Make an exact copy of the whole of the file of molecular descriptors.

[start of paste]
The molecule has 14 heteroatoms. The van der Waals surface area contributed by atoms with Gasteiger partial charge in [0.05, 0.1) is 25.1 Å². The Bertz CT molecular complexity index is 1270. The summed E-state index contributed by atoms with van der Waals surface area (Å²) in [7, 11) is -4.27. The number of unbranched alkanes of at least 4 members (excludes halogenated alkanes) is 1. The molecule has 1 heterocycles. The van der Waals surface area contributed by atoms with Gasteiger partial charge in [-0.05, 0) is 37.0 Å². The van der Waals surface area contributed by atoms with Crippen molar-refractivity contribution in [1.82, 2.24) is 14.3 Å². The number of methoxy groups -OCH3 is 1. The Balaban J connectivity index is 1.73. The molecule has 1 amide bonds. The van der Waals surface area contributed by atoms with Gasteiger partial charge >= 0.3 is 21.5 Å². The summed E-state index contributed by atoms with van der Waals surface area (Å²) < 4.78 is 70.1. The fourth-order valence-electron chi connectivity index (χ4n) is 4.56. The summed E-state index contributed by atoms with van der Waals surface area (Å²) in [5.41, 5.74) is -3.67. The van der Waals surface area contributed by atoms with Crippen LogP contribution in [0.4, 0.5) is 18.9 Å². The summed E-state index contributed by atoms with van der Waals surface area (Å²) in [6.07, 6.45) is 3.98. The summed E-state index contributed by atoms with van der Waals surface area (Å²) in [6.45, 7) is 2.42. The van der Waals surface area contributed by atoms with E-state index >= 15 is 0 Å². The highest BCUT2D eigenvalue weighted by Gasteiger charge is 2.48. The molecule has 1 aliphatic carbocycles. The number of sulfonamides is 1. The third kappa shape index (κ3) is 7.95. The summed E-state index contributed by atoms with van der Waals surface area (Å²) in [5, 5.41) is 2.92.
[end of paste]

The molecule has 14 heteroatoms. The van der Waals surface area contributed by atoms with Gasteiger partial charge in [0.05, 0.1) is 25.1 Å². The Bertz CT molecular complexity index is 1270. The summed E-state index contributed by atoms with van der Waals surface area (Å²) in [7, 11) is -4.27. The number of unbranched alkanes of at least 4 members (excludes halogenated alkanes) is 1. The molecule has 1 heterocycles. The van der Waals surface area contributed by atoms with Gasteiger partial charge in [-0.05, 0) is 37.0 Å². The van der Waals surface area contributed by atoms with Crippen molar-refractivity contribution in [1.82, 2.24) is 14.3 Å². The number of methoxy groups -OCH3 is 1. The Balaban J connectivity index is 1.73. The molecule has 1 amide bonds. The van der Waals surface area contributed by atoms with Gasteiger partial charge >= 0.3 is 21.5 Å². The summed E-state index contributed by atoms with van der Waals surface area (Å²) < 4.78 is 70.1. The fourth-order valence-electron chi connectivity index (χ4n) is 4.56. The summed E-state index contributed by atoms with van der Waals surface area (Å²) in [5.41, 5.74) is -3.67. The van der Waals surface area contributed by atoms with Crippen LogP contribution in [0.4, 0.5) is 18.9 Å². The summed E-state index contributed by atoms with van der Waals surface area (Å²) in [6.07, 6.45) is 3.98. The summed E-state index contributed by atoms with van der Waals surface area (Å²) in [6.45, 7) is 2.42. The van der Waals surface area contributed by atoms with E-state index >= 15 is 0 Å². The highest BCUT2D eigenvalue weighted by Gasteiger charge is 2.48. The molecule has 1 aliphatic carbocycles. The number of sulfonamides is 1. The third kappa shape index (κ3) is 7.95. The summed E-state index contributed by atoms with van der Waals surface area (Å²) in [5, 5.41) is 2.92.